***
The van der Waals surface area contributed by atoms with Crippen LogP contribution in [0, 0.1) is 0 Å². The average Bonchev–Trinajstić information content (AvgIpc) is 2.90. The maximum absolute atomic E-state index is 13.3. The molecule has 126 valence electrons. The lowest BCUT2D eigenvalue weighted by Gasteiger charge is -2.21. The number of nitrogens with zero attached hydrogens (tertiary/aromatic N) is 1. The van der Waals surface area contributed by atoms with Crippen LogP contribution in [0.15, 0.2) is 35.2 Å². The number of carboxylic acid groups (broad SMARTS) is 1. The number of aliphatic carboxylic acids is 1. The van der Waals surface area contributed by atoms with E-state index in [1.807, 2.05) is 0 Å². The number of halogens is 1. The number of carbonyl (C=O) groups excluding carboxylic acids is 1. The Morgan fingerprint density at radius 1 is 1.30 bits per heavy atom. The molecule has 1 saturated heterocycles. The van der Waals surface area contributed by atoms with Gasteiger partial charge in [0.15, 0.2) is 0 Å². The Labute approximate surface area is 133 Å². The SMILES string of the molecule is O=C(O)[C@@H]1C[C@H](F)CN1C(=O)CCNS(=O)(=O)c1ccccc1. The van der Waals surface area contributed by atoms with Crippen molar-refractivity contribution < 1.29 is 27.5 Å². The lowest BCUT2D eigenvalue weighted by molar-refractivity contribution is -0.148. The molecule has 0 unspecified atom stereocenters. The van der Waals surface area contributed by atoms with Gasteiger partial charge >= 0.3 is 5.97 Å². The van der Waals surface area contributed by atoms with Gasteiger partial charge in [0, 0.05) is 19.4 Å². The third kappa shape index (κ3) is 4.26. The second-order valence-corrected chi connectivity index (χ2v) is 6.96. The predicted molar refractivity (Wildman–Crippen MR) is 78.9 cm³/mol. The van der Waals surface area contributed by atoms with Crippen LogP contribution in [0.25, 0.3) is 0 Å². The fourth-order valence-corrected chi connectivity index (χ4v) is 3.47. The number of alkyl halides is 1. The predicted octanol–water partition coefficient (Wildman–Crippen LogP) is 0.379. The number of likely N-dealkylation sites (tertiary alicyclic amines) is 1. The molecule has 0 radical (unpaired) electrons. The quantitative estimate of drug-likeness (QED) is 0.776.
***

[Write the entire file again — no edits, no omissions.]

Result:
The van der Waals surface area contributed by atoms with Crippen LogP contribution in [0, 0.1) is 0 Å². The average Bonchev–Trinajstić information content (AvgIpc) is 2.90. The maximum absolute atomic E-state index is 13.3. The molecule has 126 valence electrons. The lowest BCUT2D eigenvalue weighted by Gasteiger charge is -2.21. The number of nitrogens with zero attached hydrogens (tertiary/aromatic N) is 1. The van der Waals surface area contributed by atoms with Crippen LogP contribution in [0.15, 0.2) is 35.2 Å². The number of carboxylic acid groups (broad SMARTS) is 1. The number of aliphatic carboxylic acids is 1. The van der Waals surface area contributed by atoms with E-state index in [1.807, 2.05) is 0 Å². The number of halogens is 1. The number of carbonyl (C=O) groups excluding carboxylic acids is 1. The Morgan fingerprint density at radius 1 is 1.30 bits per heavy atom. The molecule has 1 saturated heterocycles. The van der Waals surface area contributed by atoms with Gasteiger partial charge in [0.15, 0.2) is 0 Å². The Labute approximate surface area is 133 Å². The SMILES string of the molecule is O=C(O)[C@@H]1C[C@H](F)CN1C(=O)CCNS(=O)(=O)c1ccccc1. The van der Waals surface area contributed by atoms with Crippen molar-refractivity contribution < 1.29 is 27.5 Å². The lowest BCUT2D eigenvalue weighted by molar-refractivity contribution is -0.148. The molecule has 0 unspecified atom stereocenters. The van der Waals surface area contributed by atoms with Gasteiger partial charge >= 0.3 is 5.97 Å². The van der Waals surface area contributed by atoms with Gasteiger partial charge in [0, 0.05) is 19.4 Å². The third kappa shape index (κ3) is 4.26. The second-order valence-corrected chi connectivity index (χ2v) is 6.96. The predicted molar refractivity (Wildman–Crippen MR) is 78.9 cm³/mol. The van der Waals surface area contributed by atoms with Crippen LogP contribution in [0.25, 0.3) is 0 Å². The fourth-order valence-corrected chi connectivity index (χ4v) is 3.47. The number of alkyl halides is 1. The predicted octanol–water partition coefficient (Wildman–Crippen LogP) is 0.379. The number of likely N-dealkylation sites (tertiary alicyclic amines) is 1. The molecule has 0 radical (unpaired) electrons. The quantitative estimate of drug-likeness (QED) is 0.776.